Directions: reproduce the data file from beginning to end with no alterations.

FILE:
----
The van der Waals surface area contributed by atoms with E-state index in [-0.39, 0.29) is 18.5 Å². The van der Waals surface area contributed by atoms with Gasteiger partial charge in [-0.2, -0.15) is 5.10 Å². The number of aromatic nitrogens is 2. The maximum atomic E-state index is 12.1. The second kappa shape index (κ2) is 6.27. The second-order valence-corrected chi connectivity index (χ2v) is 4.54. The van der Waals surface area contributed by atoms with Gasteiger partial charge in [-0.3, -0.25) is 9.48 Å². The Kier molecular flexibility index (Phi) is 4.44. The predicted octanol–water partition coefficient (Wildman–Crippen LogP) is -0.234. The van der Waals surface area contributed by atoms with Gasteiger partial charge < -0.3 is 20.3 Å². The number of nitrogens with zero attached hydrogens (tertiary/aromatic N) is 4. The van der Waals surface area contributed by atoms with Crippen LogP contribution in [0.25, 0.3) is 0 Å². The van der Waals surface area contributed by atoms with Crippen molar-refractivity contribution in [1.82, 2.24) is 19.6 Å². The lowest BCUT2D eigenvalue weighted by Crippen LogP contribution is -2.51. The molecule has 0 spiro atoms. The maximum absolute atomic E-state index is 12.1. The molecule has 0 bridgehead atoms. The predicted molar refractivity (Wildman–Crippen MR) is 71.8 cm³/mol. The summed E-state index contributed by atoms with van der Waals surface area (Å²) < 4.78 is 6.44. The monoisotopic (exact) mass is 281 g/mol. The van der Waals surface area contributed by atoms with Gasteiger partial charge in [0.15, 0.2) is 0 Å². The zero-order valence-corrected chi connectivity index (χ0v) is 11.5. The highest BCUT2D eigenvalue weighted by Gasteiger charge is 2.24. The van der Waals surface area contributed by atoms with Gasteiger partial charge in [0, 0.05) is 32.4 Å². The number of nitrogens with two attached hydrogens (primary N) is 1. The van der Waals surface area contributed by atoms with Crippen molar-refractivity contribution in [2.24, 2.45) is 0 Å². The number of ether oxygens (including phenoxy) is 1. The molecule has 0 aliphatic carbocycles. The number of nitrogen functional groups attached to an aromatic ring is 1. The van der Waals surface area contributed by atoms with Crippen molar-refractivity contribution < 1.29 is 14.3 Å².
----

The van der Waals surface area contributed by atoms with E-state index in [-0.39, 0.29) is 18.5 Å². The van der Waals surface area contributed by atoms with Gasteiger partial charge in [-0.2, -0.15) is 5.10 Å². The number of aromatic nitrogens is 2. The maximum atomic E-state index is 12.1. The second kappa shape index (κ2) is 6.27. The second-order valence-corrected chi connectivity index (χ2v) is 4.54. The van der Waals surface area contributed by atoms with Gasteiger partial charge in [-0.3, -0.25) is 9.48 Å². The Kier molecular flexibility index (Phi) is 4.44. The predicted octanol–water partition coefficient (Wildman–Crippen LogP) is -0.234. The van der Waals surface area contributed by atoms with Gasteiger partial charge < -0.3 is 20.3 Å². The number of nitrogens with zero attached hydrogens (tertiary/aromatic N) is 4. The van der Waals surface area contributed by atoms with Crippen LogP contribution in [0.25, 0.3) is 0 Å². The van der Waals surface area contributed by atoms with Crippen molar-refractivity contribution in [1.82, 2.24) is 19.6 Å². The lowest BCUT2D eigenvalue weighted by Crippen LogP contribution is -2.51. The molecule has 0 spiro atoms. The maximum absolute atomic E-state index is 12.1. The molecule has 0 bridgehead atoms. The predicted molar refractivity (Wildman–Crippen MR) is 71.8 cm³/mol. The summed E-state index contributed by atoms with van der Waals surface area (Å²) < 4.78 is 6.44. The monoisotopic (exact) mass is 281 g/mol. The van der Waals surface area contributed by atoms with Gasteiger partial charge in [0.15, 0.2) is 0 Å². The zero-order valence-corrected chi connectivity index (χ0v) is 11.5. The highest BCUT2D eigenvalue weighted by Gasteiger charge is 2.24. The van der Waals surface area contributed by atoms with Gasteiger partial charge in [0, 0.05) is 32.4 Å². The number of nitrogens with two attached hydrogens (primary N) is 1. The van der Waals surface area contributed by atoms with Crippen molar-refractivity contribution in [2.24, 2.45) is 0 Å². The number of ether oxygens (including phenoxy) is 1. The molecule has 0 aliphatic carbocycles. The number of nitrogen functional groups attached to an aromatic ring is 1. The van der Waals surface area contributed by atoms with Crippen molar-refractivity contribution < 1.29 is 14.3 Å².